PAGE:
Military.com

Army Captain Now a Coast Guard Ensign -- And Happy About It

Capt. Andrew Grady, commander of Company B, 1st Battalion, 32nd Infantry Regiment, 10th Mountain Division, places a splint on Pfc. Deven Dion during Expert Infantryman Badge training Jan. 20, 2016 at Camp Buehring, Kuwait. (U.S. Army photo/Sgt. Dana Moen)
Capt. Andrew Grady, commander of Company B, 1st Battalion, 32nd Infantry Regiment, 10th Mountain Division, places a splint on Pfc. Deven Dion during Expert Infantryman Badge training Jan. 20, 2016 at Camp Buehring, Kuwait. (U.S. Army photo/Sgt. Dana Moen)

NEWBURYPORT -- Andrew Grady started the day a captain and ended it an ensign, but he's happy about that.

"Usually, it goes the other way," Grady said. "I've got to work my way back up the ladder."

A captain in the U.S. Army until Sunday night, Grady, 30, served eight years as a Ranger, with deployments in Afghanistan and Iraq.

On Monday morning, he walked into the Custom House Maritime Museum and was sworn in as a U.S. Coast Guard ensign.

While his decision may seem curious to some, with his wife, Coast Guard Lt. Dana Grady, stationed in Boston, Andrew Grady knew a demotion -- and a switch in his branch of service -- was the best way to keep the family together.

Having met while they were students at Norwich University, the Gradys were married in fall 2014. The Army tends to move its officers further inland and with his career moving along, Grady knew that when it came to his marriage, it was time to make a decision.

"The long-term benefit of staying in the Army was good for the job but not so good for the relationship," he said. "I looked at things and said, 'If I keep going, I am going to be stationed inland while she is going to be on the coasts.' The juice isn't worth the squeeze."

Grady had met all his contractual obligations, so he finished his time with the Army last week, then jumped ship and was commissioned into the Coast Guard on Monday -- with his wife administering the oath of office.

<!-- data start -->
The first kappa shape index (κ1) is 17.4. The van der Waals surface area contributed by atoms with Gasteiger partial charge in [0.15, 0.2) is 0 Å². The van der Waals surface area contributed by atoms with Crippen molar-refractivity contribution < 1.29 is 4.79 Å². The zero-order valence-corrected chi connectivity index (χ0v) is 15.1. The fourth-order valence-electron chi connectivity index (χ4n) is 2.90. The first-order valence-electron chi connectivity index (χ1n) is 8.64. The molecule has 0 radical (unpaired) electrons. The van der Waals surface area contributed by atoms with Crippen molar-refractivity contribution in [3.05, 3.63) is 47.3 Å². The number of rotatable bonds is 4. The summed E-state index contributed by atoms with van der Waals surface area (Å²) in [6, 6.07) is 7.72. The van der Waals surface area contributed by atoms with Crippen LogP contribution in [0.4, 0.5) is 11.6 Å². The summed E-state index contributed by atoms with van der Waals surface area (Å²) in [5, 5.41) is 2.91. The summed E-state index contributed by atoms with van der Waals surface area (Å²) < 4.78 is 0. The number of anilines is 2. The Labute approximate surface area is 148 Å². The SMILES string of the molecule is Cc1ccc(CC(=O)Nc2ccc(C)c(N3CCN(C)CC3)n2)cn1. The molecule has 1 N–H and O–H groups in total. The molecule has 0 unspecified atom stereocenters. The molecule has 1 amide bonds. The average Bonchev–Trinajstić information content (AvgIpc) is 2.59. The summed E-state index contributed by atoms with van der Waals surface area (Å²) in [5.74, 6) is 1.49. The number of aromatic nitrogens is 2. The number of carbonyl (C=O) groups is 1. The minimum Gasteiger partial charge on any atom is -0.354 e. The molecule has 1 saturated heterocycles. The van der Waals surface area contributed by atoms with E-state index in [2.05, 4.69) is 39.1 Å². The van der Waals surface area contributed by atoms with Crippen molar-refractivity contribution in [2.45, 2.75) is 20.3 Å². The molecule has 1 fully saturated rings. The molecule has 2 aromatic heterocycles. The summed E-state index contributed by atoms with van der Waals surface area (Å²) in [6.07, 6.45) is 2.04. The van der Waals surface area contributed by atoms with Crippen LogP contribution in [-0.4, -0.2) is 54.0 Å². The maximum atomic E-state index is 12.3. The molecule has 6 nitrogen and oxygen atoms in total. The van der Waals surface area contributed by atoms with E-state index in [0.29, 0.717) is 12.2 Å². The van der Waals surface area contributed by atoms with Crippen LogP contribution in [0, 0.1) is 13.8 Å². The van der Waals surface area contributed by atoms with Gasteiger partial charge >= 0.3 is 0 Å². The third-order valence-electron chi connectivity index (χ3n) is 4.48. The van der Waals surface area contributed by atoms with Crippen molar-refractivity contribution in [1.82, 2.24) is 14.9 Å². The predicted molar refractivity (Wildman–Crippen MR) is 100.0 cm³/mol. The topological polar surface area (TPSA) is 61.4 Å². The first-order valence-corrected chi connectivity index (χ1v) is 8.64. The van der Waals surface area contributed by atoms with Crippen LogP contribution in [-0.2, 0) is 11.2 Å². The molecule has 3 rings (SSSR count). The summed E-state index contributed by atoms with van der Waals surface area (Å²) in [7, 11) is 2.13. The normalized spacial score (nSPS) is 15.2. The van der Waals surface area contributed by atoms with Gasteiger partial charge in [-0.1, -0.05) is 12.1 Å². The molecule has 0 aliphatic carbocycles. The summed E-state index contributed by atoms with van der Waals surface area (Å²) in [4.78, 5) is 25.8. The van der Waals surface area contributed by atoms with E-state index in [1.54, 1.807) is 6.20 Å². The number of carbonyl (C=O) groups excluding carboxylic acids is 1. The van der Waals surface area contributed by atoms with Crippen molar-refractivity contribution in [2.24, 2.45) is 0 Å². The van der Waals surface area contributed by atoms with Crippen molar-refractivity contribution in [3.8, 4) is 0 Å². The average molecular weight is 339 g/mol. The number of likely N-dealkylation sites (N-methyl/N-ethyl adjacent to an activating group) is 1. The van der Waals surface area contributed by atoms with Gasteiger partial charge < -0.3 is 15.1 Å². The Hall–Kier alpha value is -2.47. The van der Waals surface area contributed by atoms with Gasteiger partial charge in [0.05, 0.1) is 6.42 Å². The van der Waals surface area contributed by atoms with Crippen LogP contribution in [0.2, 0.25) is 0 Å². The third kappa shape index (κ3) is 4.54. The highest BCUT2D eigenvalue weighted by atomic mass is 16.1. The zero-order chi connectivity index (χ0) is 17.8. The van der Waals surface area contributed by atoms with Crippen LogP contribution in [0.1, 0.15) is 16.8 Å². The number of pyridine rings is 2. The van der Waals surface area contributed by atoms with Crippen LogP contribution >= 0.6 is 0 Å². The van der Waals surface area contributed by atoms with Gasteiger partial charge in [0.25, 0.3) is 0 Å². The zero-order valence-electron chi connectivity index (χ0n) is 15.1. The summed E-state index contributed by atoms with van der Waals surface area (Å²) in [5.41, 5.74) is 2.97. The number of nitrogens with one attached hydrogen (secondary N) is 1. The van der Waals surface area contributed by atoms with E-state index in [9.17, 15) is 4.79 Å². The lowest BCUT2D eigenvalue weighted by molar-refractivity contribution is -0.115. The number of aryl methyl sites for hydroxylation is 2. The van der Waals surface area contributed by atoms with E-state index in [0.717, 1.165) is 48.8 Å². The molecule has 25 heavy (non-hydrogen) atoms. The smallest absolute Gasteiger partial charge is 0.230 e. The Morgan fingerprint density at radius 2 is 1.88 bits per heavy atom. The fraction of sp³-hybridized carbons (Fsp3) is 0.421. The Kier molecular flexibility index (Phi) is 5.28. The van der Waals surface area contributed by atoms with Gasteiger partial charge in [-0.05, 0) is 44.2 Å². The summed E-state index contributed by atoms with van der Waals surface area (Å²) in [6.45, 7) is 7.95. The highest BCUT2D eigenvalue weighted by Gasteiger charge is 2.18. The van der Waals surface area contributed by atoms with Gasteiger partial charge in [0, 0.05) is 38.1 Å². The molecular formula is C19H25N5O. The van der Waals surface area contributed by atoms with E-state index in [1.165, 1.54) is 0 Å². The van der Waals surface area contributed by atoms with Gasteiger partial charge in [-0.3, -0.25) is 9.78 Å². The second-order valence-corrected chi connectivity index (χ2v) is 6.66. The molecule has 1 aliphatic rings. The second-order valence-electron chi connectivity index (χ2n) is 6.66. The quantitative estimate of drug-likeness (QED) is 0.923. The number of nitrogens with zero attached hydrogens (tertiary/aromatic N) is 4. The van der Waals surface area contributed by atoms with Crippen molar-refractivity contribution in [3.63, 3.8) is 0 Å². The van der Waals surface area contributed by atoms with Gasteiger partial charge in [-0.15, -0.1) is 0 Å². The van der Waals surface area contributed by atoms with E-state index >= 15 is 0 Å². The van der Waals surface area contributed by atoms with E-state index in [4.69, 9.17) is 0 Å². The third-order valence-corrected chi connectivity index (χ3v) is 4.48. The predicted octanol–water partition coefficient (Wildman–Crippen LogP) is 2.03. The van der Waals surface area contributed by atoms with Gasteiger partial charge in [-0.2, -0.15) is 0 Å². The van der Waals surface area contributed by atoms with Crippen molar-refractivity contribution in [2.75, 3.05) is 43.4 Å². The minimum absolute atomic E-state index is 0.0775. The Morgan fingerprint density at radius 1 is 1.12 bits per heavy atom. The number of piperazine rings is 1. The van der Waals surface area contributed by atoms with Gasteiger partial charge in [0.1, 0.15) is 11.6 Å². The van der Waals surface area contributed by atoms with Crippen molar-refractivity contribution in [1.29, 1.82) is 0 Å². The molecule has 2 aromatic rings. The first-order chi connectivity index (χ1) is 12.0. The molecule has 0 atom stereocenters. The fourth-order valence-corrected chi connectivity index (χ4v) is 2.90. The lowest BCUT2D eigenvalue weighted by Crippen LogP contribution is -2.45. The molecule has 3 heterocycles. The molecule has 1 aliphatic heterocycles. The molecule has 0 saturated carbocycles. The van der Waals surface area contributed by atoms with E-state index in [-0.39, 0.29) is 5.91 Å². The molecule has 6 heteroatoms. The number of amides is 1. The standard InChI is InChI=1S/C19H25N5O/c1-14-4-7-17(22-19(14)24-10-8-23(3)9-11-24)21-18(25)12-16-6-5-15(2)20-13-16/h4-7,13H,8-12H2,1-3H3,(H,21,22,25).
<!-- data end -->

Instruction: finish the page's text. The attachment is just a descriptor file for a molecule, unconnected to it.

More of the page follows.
"We have been through a lot over the last couple of years," Dana Grady said. "But our resolve has grown us closer together. The Coast Guard is really great about the dedication to family. Most people let their job kind of run everything. Then, at the end of a 20-year career, they don't have a family. Whether the Army would have allowed us to do that, I don't know. But this is a better avenue in which to get there."

Navigating the high seas is not new to Ensign Grady, who grew up in Amesbury and spent his high school summers working for his father, Jack's "Clipper" deep-sea fishing fleet.

Lt. Grady will now be joined by her husband stationed in Boston, and the couple know what they will call home, for at least a little while.

"This guarantees the next three years we will live together." Andrew Grady said. "We can be a family, instead of living as geographic bachelors."

On hand to make sure the oath was administered properly, Coast Guard recruiter Corey Landante was more than happy to receive the new ensign Monday.

"This is a great catch," Landante said. "There are certain programs with the Coast Guard that offer entrance in from different services. Do we see it a lot? No. Is it available? Yes."

This article is written by Jim Sullivan from The Daily News of Newburyport, Mass. and was legally licensed via the Tribune Content Agency through the NewsCred publisher network. Please direct all licensing questions to legal@newscred.com.

Show Full Article

Related Topics

Army Family and Spouse